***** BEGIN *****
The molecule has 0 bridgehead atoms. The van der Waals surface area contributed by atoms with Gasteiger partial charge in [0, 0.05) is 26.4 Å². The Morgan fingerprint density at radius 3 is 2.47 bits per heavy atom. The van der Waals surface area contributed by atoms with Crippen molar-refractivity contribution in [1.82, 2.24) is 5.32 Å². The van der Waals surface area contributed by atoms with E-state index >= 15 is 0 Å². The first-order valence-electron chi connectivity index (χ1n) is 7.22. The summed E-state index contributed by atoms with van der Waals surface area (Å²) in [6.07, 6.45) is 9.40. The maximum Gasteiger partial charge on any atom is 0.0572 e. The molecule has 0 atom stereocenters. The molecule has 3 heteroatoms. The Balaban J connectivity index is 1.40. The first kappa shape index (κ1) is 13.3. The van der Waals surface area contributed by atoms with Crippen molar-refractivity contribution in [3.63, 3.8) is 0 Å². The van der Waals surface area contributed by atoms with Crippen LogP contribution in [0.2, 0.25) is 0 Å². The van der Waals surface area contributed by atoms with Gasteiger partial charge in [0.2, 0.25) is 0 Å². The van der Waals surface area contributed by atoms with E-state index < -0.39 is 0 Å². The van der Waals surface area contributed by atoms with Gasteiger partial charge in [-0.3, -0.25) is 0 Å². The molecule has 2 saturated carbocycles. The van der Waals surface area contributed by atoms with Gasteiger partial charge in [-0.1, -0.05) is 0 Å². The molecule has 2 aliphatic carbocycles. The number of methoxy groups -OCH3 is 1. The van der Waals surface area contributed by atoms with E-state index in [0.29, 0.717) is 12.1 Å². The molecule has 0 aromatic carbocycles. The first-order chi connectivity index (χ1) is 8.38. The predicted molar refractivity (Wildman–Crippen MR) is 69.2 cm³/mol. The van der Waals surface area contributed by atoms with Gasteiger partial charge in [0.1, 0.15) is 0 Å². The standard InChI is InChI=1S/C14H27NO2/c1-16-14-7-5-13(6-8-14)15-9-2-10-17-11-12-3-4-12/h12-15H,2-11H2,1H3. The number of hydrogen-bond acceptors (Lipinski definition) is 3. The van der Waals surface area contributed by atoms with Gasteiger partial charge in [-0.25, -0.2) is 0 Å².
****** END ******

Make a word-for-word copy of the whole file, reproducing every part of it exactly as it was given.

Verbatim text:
The molecule has 0 bridgehead atoms. The van der Waals surface area contributed by atoms with Gasteiger partial charge in [0, 0.05) is 26.4 Å². The Morgan fingerprint density at radius 3 is 2.47 bits per heavy atom. The van der Waals surface area contributed by atoms with Crippen molar-refractivity contribution in [1.82, 2.24) is 5.32 Å². The van der Waals surface area contributed by atoms with E-state index >= 15 is 0 Å². The first-order valence-electron chi connectivity index (χ1n) is 7.22. The summed E-state index contributed by atoms with van der Waals surface area (Å²) in [6.07, 6.45) is 9.40. The maximum Gasteiger partial charge on any atom is 0.0572 e. The molecule has 0 atom stereocenters. The molecule has 3 heteroatoms. The Balaban J connectivity index is 1.40. The first kappa shape index (κ1) is 13.3. The van der Waals surface area contributed by atoms with Crippen molar-refractivity contribution in [3.63, 3.8) is 0 Å². The van der Waals surface area contributed by atoms with Crippen LogP contribution in [0.2, 0.25) is 0 Å². The van der Waals surface area contributed by atoms with Gasteiger partial charge in [0.2, 0.25) is 0 Å². The van der Waals surface area contributed by atoms with E-state index < -0.39 is 0 Å². The van der Waals surface area contributed by atoms with Gasteiger partial charge in [-0.3, -0.25) is 0 Å². The molecule has 2 saturated carbocycles. The van der Waals surface area contributed by atoms with Gasteiger partial charge in [-0.1, -0.05) is 0 Å². The molecule has 2 aliphatic carbocycles. The number of methoxy groups -OCH3 is 1. The van der Waals surface area contributed by atoms with E-state index in [0.29, 0.717) is 12.1 Å². The molecule has 0 aromatic carbocycles. The first-order chi connectivity index (χ1) is 8.38. The predicted molar refractivity (Wildman–Crippen MR) is 69.2 cm³/mol. The van der Waals surface area contributed by atoms with Gasteiger partial charge in [0.1, 0.15) is 0 Å². The standard InChI is InChI=1S/C14H27NO2/c1-16-14-7-5-13(6-8-14)15-9-2-10-17-11-12-3-4-12/h12-15H,2-11H2,1H3. The number of hydrogen-bond acceptors (Lipinski definition) is 3. The van der Waals surface area contributed by atoms with Gasteiger partial charge in [-0.25, -0.2) is 0 Å².